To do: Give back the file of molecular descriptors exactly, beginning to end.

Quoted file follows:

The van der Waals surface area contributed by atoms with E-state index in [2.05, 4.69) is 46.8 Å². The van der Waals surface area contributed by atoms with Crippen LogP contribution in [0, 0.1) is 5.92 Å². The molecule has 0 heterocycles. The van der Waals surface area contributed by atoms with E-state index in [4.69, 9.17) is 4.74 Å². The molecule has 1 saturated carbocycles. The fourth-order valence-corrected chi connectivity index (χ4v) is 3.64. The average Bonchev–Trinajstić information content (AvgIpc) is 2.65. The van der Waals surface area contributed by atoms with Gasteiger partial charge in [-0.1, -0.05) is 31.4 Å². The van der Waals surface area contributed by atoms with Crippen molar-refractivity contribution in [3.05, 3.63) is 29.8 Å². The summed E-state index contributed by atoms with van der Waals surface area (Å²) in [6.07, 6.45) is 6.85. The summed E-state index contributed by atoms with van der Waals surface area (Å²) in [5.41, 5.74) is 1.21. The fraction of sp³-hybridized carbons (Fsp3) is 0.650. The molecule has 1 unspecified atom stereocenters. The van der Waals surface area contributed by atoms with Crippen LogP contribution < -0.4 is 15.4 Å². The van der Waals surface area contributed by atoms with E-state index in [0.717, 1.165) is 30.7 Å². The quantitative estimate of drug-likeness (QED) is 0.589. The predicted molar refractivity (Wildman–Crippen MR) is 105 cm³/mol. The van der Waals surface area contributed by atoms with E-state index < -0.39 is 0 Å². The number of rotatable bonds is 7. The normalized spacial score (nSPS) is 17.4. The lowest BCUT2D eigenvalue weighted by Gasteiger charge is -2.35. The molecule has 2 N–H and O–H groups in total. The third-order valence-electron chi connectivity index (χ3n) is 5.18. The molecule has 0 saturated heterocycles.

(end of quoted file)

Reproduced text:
The van der Waals surface area contributed by atoms with E-state index in [2.05, 4.69) is 46.8 Å². The van der Waals surface area contributed by atoms with Crippen LogP contribution in [0, 0.1) is 5.92 Å². The molecule has 0 heterocycles. The van der Waals surface area contributed by atoms with E-state index in [4.69, 9.17) is 4.74 Å². The molecule has 1 saturated carbocycles. The fourth-order valence-corrected chi connectivity index (χ4v) is 3.64. The average Bonchev–Trinajstić information content (AvgIpc) is 2.65. The van der Waals surface area contributed by atoms with Gasteiger partial charge in [-0.1, -0.05) is 31.4 Å². The van der Waals surface area contributed by atoms with Crippen molar-refractivity contribution in [3.05, 3.63) is 29.8 Å². The summed E-state index contributed by atoms with van der Waals surface area (Å²) in [6.07, 6.45) is 6.85. The summed E-state index contributed by atoms with van der Waals surface area (Å²) in [5.41, 5.74) is 1.21. The fraction of sp³-hybridized carbons (Fsp3) is 0.650. The molecule has 1 unspecified atom stereocenters. The van der Waals surface area contributed by atoms with Crippen LogP contribution < -0.4 is 15.4 Å². The van der Waals surface area contributed by atoms with E-state index in [0.717, 1.165) is 30.7 Å². The quantitative estimate of drug-likeness (QED) is 0.589. The predicted molar refractivity (Wildman–Crippen MR) is 105 cm³/mol. The van der Waals surface area contributed by atoms with E-state index < -0.39 is 0 Å². The number of rotatable bonds is 7. The normalized spacial score (nSPS) is 17.4. The lowest BCUT2D eigenvalue weighted by Gasteiger charge is -2.35. The molecule has 2 N–H and O–H groups in total. The third-order valence-electron chi connectivity index (χ3n) is 5.18. The molecule has 0 saturated heterocycles.